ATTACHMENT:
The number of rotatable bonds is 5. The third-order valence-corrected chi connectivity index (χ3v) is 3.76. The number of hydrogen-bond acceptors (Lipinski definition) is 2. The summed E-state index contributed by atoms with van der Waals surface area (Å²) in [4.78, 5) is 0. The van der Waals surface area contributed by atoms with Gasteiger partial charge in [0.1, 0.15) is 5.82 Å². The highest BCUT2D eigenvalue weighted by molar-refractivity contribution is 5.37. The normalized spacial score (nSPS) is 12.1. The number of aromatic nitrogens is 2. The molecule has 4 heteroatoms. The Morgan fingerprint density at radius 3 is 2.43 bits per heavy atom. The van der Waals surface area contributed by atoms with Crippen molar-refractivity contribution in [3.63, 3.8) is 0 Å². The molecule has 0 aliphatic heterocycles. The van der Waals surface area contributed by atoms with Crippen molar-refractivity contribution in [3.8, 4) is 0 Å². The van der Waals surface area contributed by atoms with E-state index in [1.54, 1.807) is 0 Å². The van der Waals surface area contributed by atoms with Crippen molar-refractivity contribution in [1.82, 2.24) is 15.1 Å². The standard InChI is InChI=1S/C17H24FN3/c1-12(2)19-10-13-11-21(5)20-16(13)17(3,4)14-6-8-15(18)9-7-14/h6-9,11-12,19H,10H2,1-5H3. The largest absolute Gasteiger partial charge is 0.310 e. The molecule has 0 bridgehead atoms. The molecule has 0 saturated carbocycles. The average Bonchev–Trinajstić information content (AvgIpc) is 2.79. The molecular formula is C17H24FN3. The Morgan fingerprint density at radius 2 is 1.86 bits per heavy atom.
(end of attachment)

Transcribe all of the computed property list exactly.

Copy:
The number of rotatable bonds is 5. The third-order valence-corrected chi connectivity index (χ3v) is 3.76. The number of hydrogen-bond acceptors (Lipinski definition) is 2. The summed E-state index contributed by atoms with van der Waals surface area (Å²) in [4.78, 5) is 0. The van der Waals surface area contributed by atoms with Gasteiger partial charge in [0.1, 0.15) is 5.82 Å². The highest BCUT2D eigenvalue weighted by molar-refractivity contribution is 5.37. The normalized spacial score (nSPS) is 12.1. The number of aromatic nitrogens is 2. The molecule has 4 heteroatoms. The Morgan fingerprint density at radius 3 is 2.43 bits per heavy atom. The van der Waals surface area contributed by atoms with Crippen molar-refractivity contribution in [3.63, 3.8) is 0 Å². The molecule has 0 aliphatic heterocycles. The van der Waals surface area contributed by atoms with Crippen molar-refractivity contribution in [3.8, 4) is 0 Å². The van der Waals surface area contributed by atoms with E-state index in [1.54, 1.807) is 0 Å². The van der Waals surface area contributed by atoms with Crippen molar-refractivity contribution in [1.82, 2.24) is 15.1 Å². The standard InChI is InChI=1S/C17H24FN3/c1-12(2)19-10-13-11-21(5)20-16(13)17(3,4)14-6-8-15(18)9-7-14/h6-9,11-12,19H,10H2,1-5H3. The largest absolute Gasteiger partial charge is 0.310 e. The molecule has 0 bridgehead atoms. The molecule has 0 saturated carbocycles. The average Bonchev–Trinajstić information content (AvgIpc) is 2.79. The molecular formula is C17H24FN3. The Morgan fingerprint density at radius 2 is 1.86 bits per heavy atom.